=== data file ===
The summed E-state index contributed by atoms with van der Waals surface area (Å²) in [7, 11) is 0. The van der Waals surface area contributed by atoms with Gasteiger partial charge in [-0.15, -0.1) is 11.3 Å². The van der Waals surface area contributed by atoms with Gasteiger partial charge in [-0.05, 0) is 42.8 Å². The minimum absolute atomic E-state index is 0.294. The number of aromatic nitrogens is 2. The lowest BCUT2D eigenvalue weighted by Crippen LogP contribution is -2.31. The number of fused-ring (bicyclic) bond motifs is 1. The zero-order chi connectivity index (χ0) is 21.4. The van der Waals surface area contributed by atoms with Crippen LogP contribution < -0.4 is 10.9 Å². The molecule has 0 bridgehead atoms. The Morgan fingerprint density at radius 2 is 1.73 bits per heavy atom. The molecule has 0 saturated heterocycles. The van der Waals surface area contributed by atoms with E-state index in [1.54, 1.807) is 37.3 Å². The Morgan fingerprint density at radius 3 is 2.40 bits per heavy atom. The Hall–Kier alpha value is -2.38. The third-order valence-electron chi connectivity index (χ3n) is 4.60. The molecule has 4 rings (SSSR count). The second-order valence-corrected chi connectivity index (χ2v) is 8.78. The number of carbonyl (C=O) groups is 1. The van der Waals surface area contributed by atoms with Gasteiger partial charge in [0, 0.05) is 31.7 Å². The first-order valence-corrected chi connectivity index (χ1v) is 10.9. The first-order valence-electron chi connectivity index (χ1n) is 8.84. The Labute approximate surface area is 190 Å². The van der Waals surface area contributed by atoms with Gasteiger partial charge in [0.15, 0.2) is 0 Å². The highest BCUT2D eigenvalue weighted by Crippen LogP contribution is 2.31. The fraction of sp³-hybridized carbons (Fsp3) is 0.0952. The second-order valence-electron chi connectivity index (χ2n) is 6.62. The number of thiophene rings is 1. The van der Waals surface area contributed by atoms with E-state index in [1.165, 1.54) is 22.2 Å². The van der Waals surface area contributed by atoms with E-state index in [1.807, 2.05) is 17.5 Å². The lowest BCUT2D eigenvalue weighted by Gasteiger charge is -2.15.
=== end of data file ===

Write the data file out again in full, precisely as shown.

The summed E-state index contributed by atoms with van der Waals surface area (Å²) in [7, 11) is 0. The van der Waals surface area contributed by atoms with Gasteiger partial charge in [-0.15, -0.1) is 11.3 Å². The van der Waals surface area contributed by atoms with Gasteiger partial charge in [-0.05, 0) is 42.8 Å². The minimum absolute atomic E-state index is 0.294. The number of aromatic nitrogens is 2. The lowest BCUT2D eigenvalue weighted by Crippen LogP contribution is -2.31. The number of fused-ring (bicyclic) bond motifs is 1. The zero-order chi connectivity index (χ0) is 21.4. The van der Waals surface area contributed by atoms with Crippen LogP contribution < -0.4 is 10.9 Å². The molecule has 0 bridgehead atoms. The Morgan fingerprint density at radius 2 is 1.73 bits per heavy atom. The molecule has 0 saturated heterocycles. The van der Waals surface area contributed by atoms with E-state index in [1.54, 1.807) is 37.3 Å². The Morgan fingerprint density at radius 3 is 2.40 bits per heavy atom. The Hall–Kier alpha value is -2.38. The third-order valence-electron chi connectivity index (χ3n) is 4.60. The molecule has 4 rings (SSSR count). The second-order valence-corrected chi connectivity index (χ2v) is 8.78. The number of carbonyl (C=O) groups is 1. The van der Waals surface area contributed by atoms with Gasteiger partial charge in [0, 0.05) is 31.7 Å². The first-order valence-corrected chi connectivity index (χ1v) is 10.9. The first-order valence-electron chi connectivity index (χ1n) is 8.84. The Labute approximate surface area is 190 Å². The van der Waals surface area contributed by atoms with Gasteiger partial charge in [0.15, 0.2) is 0 Å². The highest BCUT2D eigenvalue weighted by Crippen LogP contribution is 2.31. The fraction of sp³-hybridized carbons (Fsp3) is 0.0952. The second-order valence-electron chi connectivity index (χ2n) is 6.62. The number of thiophene rings is 1. The van der Waals surface area contributed by atoms with E-state index in [1.165, 1.54) is 22.2 Å². The van der Waals surface area contributed by atoms with E-state index in [1.807, 2.05) is 17.5 Å². The lowest BCUT2D eigenvalue weighted by Gasteiger charge is -2.15.